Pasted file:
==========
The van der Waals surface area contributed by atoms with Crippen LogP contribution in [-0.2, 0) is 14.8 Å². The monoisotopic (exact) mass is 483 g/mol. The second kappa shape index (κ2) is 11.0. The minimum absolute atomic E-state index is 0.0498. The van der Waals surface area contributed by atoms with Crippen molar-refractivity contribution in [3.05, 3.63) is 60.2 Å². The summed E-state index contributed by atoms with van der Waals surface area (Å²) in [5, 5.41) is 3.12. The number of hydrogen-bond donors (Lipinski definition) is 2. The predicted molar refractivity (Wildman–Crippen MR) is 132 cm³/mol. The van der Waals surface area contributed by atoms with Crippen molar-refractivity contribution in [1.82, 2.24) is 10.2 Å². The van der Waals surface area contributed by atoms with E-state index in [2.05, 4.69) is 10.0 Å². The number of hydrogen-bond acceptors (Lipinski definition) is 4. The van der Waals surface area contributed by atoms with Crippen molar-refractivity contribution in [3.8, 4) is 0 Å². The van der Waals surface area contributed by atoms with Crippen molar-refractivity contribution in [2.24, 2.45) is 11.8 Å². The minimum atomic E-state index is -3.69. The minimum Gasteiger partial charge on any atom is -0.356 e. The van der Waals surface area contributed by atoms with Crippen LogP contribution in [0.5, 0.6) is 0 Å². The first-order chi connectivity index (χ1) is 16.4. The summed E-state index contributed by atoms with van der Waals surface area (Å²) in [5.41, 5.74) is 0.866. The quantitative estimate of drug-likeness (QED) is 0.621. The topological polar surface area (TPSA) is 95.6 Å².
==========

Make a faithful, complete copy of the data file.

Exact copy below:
The van der Waals surface area contributed by atoms with Crippen LogP contribution in [-0.2, 0) is 14.8 Å². The monoisotopic (exact) mass is 483 g/mol. The second kappa shape index (κ2) is 11.0. The minimum absolute atomic E-state index is 0.0498. The van der Waals surface area contributed by atoms with Crippen molar-refractivity contribution in [3.05, 3.63) is 60.2 Å². The summed E-state index contributed by atoms with van der Waals surface area (Å²) in [5, 5.41) is 3.12. The number of hydrogen-bond donors (Lipinski definition) is 2. The predicted molar refractivity (Wildman–Crippen MR) is 132 cm³/mol. The van der Waals surface area contributed by atoms with Crippen molar-refractivity contribution in [1.82, 2.24) is 10.2 Å². The van der Waals surface area contributed by atoms with E-state index in [2.05, 4.69) is 10.0 Å². The number of hydrogen-bond acceptors (Lipinski definition) is 4. The van der Waals surface area contributed by atoms with Crippen molar-refractivity contribution in [3.8, 4) is 0 Å². The van der Waals surface area contributed by atoms with Crippen molar-refractivity contribution in [2.24, 2.45) is 11.8 Å². The minimum atomic E-state index is -3.69. The minimum Gasteiger partial charge on any atom is -0.356 e. The van der Waals surface area contributed by atoms with Crippen LogP contribution in [0.5, 0.6) is 0 Å². The first-order chi connectivity index (χ1) is 16.4. The summed E-state index contributed by atoms with van der Waals surface area (Å²) in [5.41, 5.74) is 0.866. The quantitative estimate of drug-likeness (QED) is 0.621. The topological polar surface area (TPSA) is 95.6 Å².